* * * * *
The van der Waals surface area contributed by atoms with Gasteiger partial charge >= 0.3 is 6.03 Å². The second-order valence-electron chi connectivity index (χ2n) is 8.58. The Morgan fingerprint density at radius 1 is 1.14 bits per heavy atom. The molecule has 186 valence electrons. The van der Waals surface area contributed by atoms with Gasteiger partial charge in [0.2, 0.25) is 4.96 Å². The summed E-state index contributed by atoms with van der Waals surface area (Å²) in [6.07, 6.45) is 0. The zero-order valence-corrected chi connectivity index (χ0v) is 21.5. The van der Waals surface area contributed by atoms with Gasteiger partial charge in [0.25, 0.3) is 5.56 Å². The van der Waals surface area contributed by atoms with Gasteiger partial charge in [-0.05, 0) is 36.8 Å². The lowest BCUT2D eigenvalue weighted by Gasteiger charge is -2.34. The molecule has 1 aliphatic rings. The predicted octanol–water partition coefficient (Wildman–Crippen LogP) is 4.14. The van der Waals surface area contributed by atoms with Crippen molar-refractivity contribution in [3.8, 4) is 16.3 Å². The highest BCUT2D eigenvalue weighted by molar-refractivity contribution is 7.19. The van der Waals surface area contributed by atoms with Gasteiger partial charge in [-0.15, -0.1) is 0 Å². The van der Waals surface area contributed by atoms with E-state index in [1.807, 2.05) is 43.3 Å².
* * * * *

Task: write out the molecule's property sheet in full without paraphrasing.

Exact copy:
The van der Waals surface area contributed by atoms with Gasteiger partial charge >= 0.3 is 6.03 Å². The second-order valence-electron chi connectivity index (χ2n) is 8.58. The Morgan fingerprint density at radius 1 is 1.14 bits per heavy atom. The molecule has 186 valence electrons. The van der Waals surface area contributed by atoms with Gasteiger partial charge in [0.2, 0.25) is 4.96 Å². The summed E-state index contributed by atoms with van der Waals surface area (Å²) in [6.07, 6.45) is 0. The zero-order valence-corrected chi connectivity index (χ0v) is 21.5. The van der Waals surface area contributed by atoms with Gasteiger partial charge in [0.25, 0.3) is 5.56 Å². The van der Waals surface area contributed by atoms with Gasteiger partial charge in [-0.05, 0) is 36.8 Å². The lowest BCUT2D eigenvalue weighted by Gasteiger charge is -2.34. The molecule has 1 aliphatic rings. The predicted octanol–water partition coefficient (Wildman–Crippen LogP) is 4.14. The van der Waals surface area contributed by atoms with Crippen molar-refractivity contribution in [3.8, 4) is 16.3 Å². The highest BCUT2D eigenvalue weighted by molar-refractivity contribution is 7.19. The van der Waals surface area contributed by atoms with Gasteiger partial charge in [-0.15, -0.1) is 0 Å². The van der Waals surface area contributed by atoms with E-state index in [1.807, 2.05) is 43.3 Å².